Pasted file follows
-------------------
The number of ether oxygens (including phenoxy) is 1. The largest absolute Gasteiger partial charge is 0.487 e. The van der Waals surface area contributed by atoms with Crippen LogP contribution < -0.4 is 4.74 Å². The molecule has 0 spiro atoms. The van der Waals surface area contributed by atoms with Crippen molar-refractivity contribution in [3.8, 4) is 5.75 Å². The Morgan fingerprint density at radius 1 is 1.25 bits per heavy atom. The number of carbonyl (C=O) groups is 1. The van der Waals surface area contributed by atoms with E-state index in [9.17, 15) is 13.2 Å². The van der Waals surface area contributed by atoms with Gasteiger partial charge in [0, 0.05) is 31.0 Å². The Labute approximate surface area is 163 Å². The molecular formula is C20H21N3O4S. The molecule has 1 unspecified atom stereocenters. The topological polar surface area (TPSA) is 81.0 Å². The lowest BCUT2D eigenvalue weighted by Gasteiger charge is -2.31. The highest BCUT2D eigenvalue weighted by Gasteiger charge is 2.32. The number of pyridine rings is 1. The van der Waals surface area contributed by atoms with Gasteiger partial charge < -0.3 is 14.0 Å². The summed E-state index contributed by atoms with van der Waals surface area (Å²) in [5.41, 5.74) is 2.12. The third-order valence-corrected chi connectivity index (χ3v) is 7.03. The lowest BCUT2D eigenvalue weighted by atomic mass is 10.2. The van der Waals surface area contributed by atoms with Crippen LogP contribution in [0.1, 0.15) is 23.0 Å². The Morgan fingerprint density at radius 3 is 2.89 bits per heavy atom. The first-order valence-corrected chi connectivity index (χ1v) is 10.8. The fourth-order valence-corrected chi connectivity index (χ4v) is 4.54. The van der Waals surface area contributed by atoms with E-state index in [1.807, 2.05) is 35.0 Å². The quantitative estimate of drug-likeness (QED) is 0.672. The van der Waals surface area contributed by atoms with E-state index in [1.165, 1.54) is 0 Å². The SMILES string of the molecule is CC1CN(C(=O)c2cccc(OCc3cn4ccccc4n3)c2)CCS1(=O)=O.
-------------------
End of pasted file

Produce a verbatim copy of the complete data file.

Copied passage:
The number of ether oxygens (including phenoxy) is 1. The largest absolute Gasteiger partial charge is 0.487 e. The van der Waals surface area contributed by atoms with Crippen LogP contribution < -0.4 is 4.74 Å². The molecule has 0 spiro atoms. The van der Waals surface area contributed by atoms with Crippen molar-refractivity contribution in [3.8, 4) is 5.75 Å². The Morgan fingerprint density at radius 1 is 1.25 bits per heavy atom. The number of carbonyl (C=O) groups is 1. The van der Waals surface area contributed by atoms with E-state index in [9.17, 15) is 13.2 Å². The van der Waals surface area contributed by atoms with Gasteiger partial charge in [0, 0.05) is 31.0 Å². The Labute approximate surface area is 163 Å². The molecular formula is C20H21N3O4S. The molecule has 1 unspecified atom stereocenters. The topological polar surface area (TPSA) is 81.0 Å². The lowest BCUT2D eigenvalue weighted by Gasteiger charge is -2.31. The highest BCUT2D eigenvalue weighted by Gasteiger charge is 2.32. The number of pyridine rings is 1. The van der Waals surface area contributed by atoms with Gasteiger partial charge < -0.3 is 14.0 Å². The summed E-state index contributed by atoms with van der Waals surface area (Å²) in [5.41, 5.74) is 2.12. The third-order valence-corrected chi connectivity index (χ3v) is 7.03. The lowest BCUT2D eigenvalue weighted by atomic mass is 10.2. The van der Waals surface area contributed by atoms with Crippen LogP contribution in [0.1, 0.15) is 23.0 Å². The Morgan fingerprint density at radius 3 is 2.89 bits per heavy atom. The first-order valence-corrected chi connectivity index (χ1v) is 10.8. The fourth-order valence-corrected chi connectivity index (χ4v) is 4.54. The van der Waals surface area contributed by atoms with E-state index in [1.807, 2.05) is 35.0 Å². The quantitative estimate of drug-likeness (QED) is 0.672. The van der Waals surface area contributed by atoms with E-state index in [1.165, 1.54) is 0 Å². The SMILES string of the molecule is CC1CN(C(=O)c2cccc(OCc3cn4ccccc4n3)c2)CCS1(=O)=O.